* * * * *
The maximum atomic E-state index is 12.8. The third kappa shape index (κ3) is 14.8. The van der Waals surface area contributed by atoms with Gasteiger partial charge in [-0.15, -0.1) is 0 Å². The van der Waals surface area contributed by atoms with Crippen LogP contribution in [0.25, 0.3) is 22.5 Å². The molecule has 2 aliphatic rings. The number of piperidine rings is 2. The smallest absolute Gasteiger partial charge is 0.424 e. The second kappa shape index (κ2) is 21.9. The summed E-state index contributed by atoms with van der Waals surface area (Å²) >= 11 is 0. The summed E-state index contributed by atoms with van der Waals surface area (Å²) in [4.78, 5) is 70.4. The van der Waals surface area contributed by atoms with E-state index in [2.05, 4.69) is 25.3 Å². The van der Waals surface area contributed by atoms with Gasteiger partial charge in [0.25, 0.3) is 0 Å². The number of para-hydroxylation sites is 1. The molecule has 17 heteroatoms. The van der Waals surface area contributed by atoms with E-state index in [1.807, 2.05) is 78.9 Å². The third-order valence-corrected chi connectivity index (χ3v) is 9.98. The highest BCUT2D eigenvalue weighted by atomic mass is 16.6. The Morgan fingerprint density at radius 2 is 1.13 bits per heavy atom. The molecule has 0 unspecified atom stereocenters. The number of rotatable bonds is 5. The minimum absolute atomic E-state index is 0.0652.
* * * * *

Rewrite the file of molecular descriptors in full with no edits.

The maximum atomic E-state index is 12.8. The third kappa shape index (κ3) is 14.8. The van der Waals surface area contributed by atoms with Gasteiger partial charge in [-0.15, -0.1) is 0 Å². The van der Waals surface area contributed by atoms with Crippen LogP contribution in [0.25, 0.3) is 22.5 Å². The molecule has 2 aliphatic rings. The number of piperidine rings is 2. The smallest absolute Gasteiger partial charge is 0.424 e. The second kappa shape index (κ2) is 21.9. The summed E-state index contributed by atoms with van der Waals surface area (Å²) >= 11 is 0. The summed E-state index contributed by atoms with van der Waals surface area (Å²) in [4.78, 5) is 70.4. The van der Waals surface area contributed by atoms with E-state index in [2.05, 4.69) is 25.3 Å². The van der Waals surface area contributed by atoms with Gasteiger partial charge in [0.25, 0.3) is 0 Å². The number of para-hydroxylation sites is 1. The molecule has 17 heteroatoms. The van der Waals surface area contributed by atoms with E-state index in [1.807, 2.05) is 78.9 Å². The third-order valence-corrected chi connectivity index (χ3v) is 9.98. The highest BCUT2D eigenvalue weighted by atomic mass is 16.6. The Morgan fingerprint density at radius 2 is 1.13 bits per heavy atom. The molecule has 0 unspecified atom stereocenters. The number of rotatable bonds is 5. The minimum absolute atomic E-state index is 0.0652.